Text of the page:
After a tooth is extracted, healing of soft tissues and bone follows. Without preservation of the extraction site, the bone surrounding the extracted socket space gradually resorbs, resulting in soft and hard tissue defects. This reduction in quantity & quality of bone, is a source of problem for future treatment options like dental implants or prostheses, affecting their functional and esthetic outcomes.
Although the process of resorption of dental ridges after extraction is unpredictable, predominant horizontal bone loss affecting the buccal bone of the ridge is the pattern majorly observed. Due to this resorptive pattern, a lingually inclined, atrophied ridge is the result.
To combat these hard and soft tissue defects after tooth extraction, bone grafting for site preservation is the solution. Research has shown that the sockets preserved with bone grafting on average lost 2 mm less of ridge width, 1 mm less of ridge height, and were found to have 20% more bone volume compared to sockets that were not grafted.
Bone grafts acts as a framework facilitating and inducing the generation of new bone. It acts as a mineral reservoir and has no antigen-antibody reaction. It is a procedure that utilizes either a natural or synthetic substitute for replacing the resorbed or lost bone. On the basis of materials used in bone grafting, it can be classified as follows.
Allograft-based bone graft involves taking tissue from one individual to another individual of the same species. Factor-based bone graft they are natural growth factors used alone or in combination with transforming growth factor-beta (TGF-beta), platelet-derived growth factor (PDGF), fibroblast growth factors (FGF), and bone morphogenic protein (BMP). Cell-based bone grafts use cells to generate new tissue alone or can be added to a support matrix, like mesenchymal stem cells.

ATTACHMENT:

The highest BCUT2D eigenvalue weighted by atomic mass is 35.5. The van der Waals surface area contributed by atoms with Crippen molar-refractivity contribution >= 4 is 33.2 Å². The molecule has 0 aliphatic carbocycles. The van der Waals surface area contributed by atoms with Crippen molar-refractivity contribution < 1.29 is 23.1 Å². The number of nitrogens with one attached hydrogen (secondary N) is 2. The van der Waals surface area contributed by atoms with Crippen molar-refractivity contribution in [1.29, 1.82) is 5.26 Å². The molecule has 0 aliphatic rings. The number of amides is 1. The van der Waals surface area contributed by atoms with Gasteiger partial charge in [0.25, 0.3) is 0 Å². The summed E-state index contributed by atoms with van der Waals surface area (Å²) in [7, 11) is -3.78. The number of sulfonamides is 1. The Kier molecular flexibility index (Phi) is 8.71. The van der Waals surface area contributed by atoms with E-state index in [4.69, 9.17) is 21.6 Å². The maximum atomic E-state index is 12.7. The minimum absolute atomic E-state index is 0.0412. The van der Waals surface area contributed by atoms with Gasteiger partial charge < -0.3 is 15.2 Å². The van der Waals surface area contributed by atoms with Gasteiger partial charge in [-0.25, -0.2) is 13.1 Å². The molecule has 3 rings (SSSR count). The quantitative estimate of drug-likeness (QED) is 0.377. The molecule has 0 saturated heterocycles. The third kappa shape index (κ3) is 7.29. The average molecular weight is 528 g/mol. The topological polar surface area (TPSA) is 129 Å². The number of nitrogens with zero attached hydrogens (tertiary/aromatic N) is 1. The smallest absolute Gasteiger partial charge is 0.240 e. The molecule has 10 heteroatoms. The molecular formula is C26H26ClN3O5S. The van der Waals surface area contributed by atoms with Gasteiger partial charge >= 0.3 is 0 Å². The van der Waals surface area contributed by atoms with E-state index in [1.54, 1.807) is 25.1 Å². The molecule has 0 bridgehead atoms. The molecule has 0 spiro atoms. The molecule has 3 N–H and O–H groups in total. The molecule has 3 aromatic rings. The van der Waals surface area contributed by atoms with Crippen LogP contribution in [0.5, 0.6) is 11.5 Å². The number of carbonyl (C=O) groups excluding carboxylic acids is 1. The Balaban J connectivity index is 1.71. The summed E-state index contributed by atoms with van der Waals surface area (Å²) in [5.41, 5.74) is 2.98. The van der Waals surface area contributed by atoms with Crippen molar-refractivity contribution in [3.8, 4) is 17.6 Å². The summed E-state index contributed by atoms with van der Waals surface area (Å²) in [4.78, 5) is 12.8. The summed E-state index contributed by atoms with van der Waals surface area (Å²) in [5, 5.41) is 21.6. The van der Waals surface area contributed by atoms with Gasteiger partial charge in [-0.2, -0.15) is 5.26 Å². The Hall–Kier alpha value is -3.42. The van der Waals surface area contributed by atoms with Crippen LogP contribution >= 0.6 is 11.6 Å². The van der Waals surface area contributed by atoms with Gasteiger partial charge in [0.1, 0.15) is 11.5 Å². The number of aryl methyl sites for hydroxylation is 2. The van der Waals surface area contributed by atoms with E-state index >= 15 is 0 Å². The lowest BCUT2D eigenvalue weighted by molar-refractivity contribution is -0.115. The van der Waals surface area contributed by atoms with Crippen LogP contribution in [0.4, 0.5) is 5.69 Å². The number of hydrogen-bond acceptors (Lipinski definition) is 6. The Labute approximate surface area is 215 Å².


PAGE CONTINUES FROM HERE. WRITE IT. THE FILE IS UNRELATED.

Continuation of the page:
Ceramic-based bone graft substitutes including calcium phosphate & calcium sulfate can be used alone or in combination. Polymer-based bone grafts use degradable and nondegradable polymers alone or in combination with other materials.
Dental Implants – The most common application of bone grafting for dental implants. Implants need a healthy bone in an adequate amount for reintegration. Bone grafting is the best option to restore the edentulous area where a sufficient amount of bone is absent.
Sinus lift graft is the procedure involving elevation of the sinus membrane and grafting bone onto the sinus floor, for secure placement of the implants.
Ridge augmentation – Defects in the dental ridge can occur due to trauma, injury, severe periodontal disease or congenitally. The bone graft can fill the ridge and jawbone uniformity is obtained.
Nerve repositioning –Sometimes mandibular implants requires movement of the inferior alveolar nerve to allow for the placement of implants, a bone grafting procedure might help in this case.